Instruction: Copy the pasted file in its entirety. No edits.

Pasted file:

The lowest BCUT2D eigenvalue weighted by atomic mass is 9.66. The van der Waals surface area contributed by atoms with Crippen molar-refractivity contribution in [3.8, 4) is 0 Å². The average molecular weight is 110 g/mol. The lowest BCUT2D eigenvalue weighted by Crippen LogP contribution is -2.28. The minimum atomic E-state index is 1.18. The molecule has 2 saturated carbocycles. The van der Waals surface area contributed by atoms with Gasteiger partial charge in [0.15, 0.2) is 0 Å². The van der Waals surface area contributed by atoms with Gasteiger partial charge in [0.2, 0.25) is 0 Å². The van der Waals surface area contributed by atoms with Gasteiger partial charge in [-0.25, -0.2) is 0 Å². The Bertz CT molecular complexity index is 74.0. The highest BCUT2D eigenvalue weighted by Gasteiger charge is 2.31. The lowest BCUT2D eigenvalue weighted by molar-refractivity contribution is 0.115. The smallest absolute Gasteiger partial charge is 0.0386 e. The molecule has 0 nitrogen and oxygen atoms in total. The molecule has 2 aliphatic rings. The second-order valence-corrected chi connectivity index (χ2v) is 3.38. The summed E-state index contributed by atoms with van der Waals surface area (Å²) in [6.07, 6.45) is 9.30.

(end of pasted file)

The lowest BCUT2D eigenvalue weighted by atomic mass is 9.66. The van der Waals surface area contributed by atoms with Crippen molar-refractivity contribution in [3.8, 4) is 0 Å². The average molecular weight is 110 g/mol. The lowest BCUT2D eigenvalue weighted by Crippen LogP contribution is -2.28. The minimum atomic E-state index is 1.18. The molecule has 2 saturated carbocycles. The van der Waals surface area contributed by atoms with Gasteiger partial charge in [0.15, 0.2) is 0 Å². The van der Waals surface area contributed by atoms with Gasteiger partial charge in [0.2, 0.25) is 0 Å². The van der Waals surface area contributed by atoms with Gasteiger partial charge in [-0.25, -0.2) is 0 Å². The Bertz CT molecular complexity index is 74.0. The highest BCUT2D eigenvalue weighted by Gasteiger charge is 2.31. The lowest BCUT2D eigenvalue weighted by molar-refractivity contribution is 0.115. The smallest absolute Gasteiger partial charge is 0.0386 e. The molecule has 0 nitrogen and oxygen atoms in total. The molecule has 2 aliphatic rings. The second-order valence-corrected chi connectivity index (χ2v) is 3.38. The summed E-state index contributed by atoms with van der Waals surface area (Å²) in [6.07, 6.45) is 9.30.